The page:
Recent blog posts from Political Violence @ A Glance:
Gender politics after war: mobilizing opportunity in post-conflict Africa. Thematic Review, with Milli Lake, Arizona State University. Politics & Gender: 13(2): 336-349.
Thematic review of: Gender, Violence and Politics in the Democratic Republic of Congo, Jane Freedman (2015); Mobilizing Transnational Gender Politics in Post-Genocide Rwanda, Rirhandu Mageza-Barthel (2015); and Women and Power in Post-Conflict Africa, Aili Mari Tripp (2015).
From violence to mobilization: war, women, and threat in Rwanda. Mobilization: An International Quarterly: 20(2): 135-156.
Theories of social movement emergence posit “threat” as an important concept in explanations of mobilization. This article uses the case of the 1994 Rwandan genocide to investigate whether threats that stem from mass violence can also have a mobilizing effect. Drawing from interviews with 152 women in Rwanda, this paper reveals how threatening conditions created by the genocide initiated a grassroots mobilization process among women. This mobilization featured women founding and joining community organizations, engaging in new forms of claims-making towards state institutions, and eventually running for political office. Two mechanisms facilitated this process: the social appropriation of feminine cultural values for the re-conceptualization of women as legitimate political actors, and the processes by which foreign actors brokered connections between individual women, organizations, and government. This paper concludes by suggesting that this mobilization served as a necessary, but not sufficient, condition for the meteoric rise of women in Rwanda’s politics.
When 'bright futures' fade: paradoxes of women's empowerment in Rwanda. Signs: Journal of Women in Culture and Society: 41 (1): 1-27.
Since the 1994 genocide, Rwanda has emerged as a global model for the promotion of women in society. Today, Rwanda has progressive gender-sensitive laws, more girls than boys in primary school, and the world’s highest percentage of women in parliament. But has this national-level progress manifested in an actual improvement in the lives of ordinary Rwandan women? If not, what has prevented these rights-based empowerment efforts from taking hold? Drawing from interviews with 152 women at all levels of Rwandan society, this article illustrates the contradictory and complicated nature of women’s empowerment efforts. It identifies three paradoxes that capture how efforts to promote women can be undermined by deeply rooted social processes. First, women are granted new rights but cannot access them unless they are married, which further reinforces their dependence on men. Second, policies aim to empower women through education, but have unintended consequences that create new forms of oppression. Third, in order to advance the image of a “modern Rwanda” the government restricts women’s labor, further entrenching their poverty. Each of these paradoxes suggests that efforts to remedy women’s subordination may actually end up reinforcing it.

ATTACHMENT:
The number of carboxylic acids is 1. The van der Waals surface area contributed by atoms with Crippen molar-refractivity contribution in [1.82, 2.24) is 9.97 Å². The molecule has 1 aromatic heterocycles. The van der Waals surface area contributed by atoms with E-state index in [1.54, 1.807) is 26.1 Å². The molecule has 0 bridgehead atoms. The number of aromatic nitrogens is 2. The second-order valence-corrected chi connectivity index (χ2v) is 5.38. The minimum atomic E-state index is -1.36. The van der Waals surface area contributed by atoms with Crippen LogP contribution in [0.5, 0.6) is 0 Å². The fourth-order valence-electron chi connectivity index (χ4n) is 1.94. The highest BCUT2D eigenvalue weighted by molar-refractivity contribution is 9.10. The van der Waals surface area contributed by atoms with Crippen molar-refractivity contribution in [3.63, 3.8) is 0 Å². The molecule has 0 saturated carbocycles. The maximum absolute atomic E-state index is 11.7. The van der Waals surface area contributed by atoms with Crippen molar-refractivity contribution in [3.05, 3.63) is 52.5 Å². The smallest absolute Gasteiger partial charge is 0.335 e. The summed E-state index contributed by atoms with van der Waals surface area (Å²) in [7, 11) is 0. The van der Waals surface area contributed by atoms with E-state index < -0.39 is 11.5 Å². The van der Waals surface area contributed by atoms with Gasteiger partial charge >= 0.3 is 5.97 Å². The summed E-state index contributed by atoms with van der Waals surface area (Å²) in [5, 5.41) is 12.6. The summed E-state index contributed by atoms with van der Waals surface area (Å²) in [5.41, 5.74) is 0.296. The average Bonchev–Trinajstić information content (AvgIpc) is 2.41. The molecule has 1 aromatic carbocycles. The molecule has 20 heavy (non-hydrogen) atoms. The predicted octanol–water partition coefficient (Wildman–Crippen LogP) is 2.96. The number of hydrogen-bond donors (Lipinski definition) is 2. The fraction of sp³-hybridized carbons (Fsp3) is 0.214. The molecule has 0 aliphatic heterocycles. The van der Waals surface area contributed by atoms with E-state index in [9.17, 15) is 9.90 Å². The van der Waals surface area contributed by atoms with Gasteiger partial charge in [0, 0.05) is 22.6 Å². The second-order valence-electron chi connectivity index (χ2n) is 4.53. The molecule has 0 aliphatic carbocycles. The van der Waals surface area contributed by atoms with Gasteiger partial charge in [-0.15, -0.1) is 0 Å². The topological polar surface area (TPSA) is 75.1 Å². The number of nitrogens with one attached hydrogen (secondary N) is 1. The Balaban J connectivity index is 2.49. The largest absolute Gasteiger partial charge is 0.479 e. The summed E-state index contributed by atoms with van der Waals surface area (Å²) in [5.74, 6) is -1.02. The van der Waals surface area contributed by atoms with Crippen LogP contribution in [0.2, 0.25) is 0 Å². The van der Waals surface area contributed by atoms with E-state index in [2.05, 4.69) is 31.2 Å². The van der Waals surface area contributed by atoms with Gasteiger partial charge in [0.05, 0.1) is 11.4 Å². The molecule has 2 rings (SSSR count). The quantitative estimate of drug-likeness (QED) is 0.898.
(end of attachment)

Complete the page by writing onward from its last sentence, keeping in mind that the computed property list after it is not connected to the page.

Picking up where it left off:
Understanding the political motivations that shape Rwanda’s emergent developmental state, with Laura Mann, University of Leiden. New Political Economy: 21(1): 119-144.
Twenty years after its horrific genocide, Rwanda has become a model for economic development. At the same time, its government has been criticized for its authoritarian tactics and use of violence. Missing from the often-polarized debate are the connections between these two perspectives. Synthesizing existing literature on Rwanda in light of a combined year of fieldwork, we argue that the GoR is using the developmental infrastructure to deepen state power and expand political control. We first identify the historical pressures that have motivated the Rwanda Patriotic Front (RPF) to re-imagine the political landscape. Sectarian unrest, political rivalry, wider regional insecurity, and aid withdrawal have all pressured the RPF to identify growth as strategic. However, the country’s political transformation extends beyond a prioritisation of growth and encompasses the reordering of the social and physical layout of the territory, the articulation of new ideologies and mindsets, and the provision of social services and surveillance infrastructure. Growth and social control go hand in hand. As such, the paper’s main contribution is to bring together the two sides of the Rwandan debate and place the country in a broader sociological literature about the parallel development of capitalist relations and transformations in state power.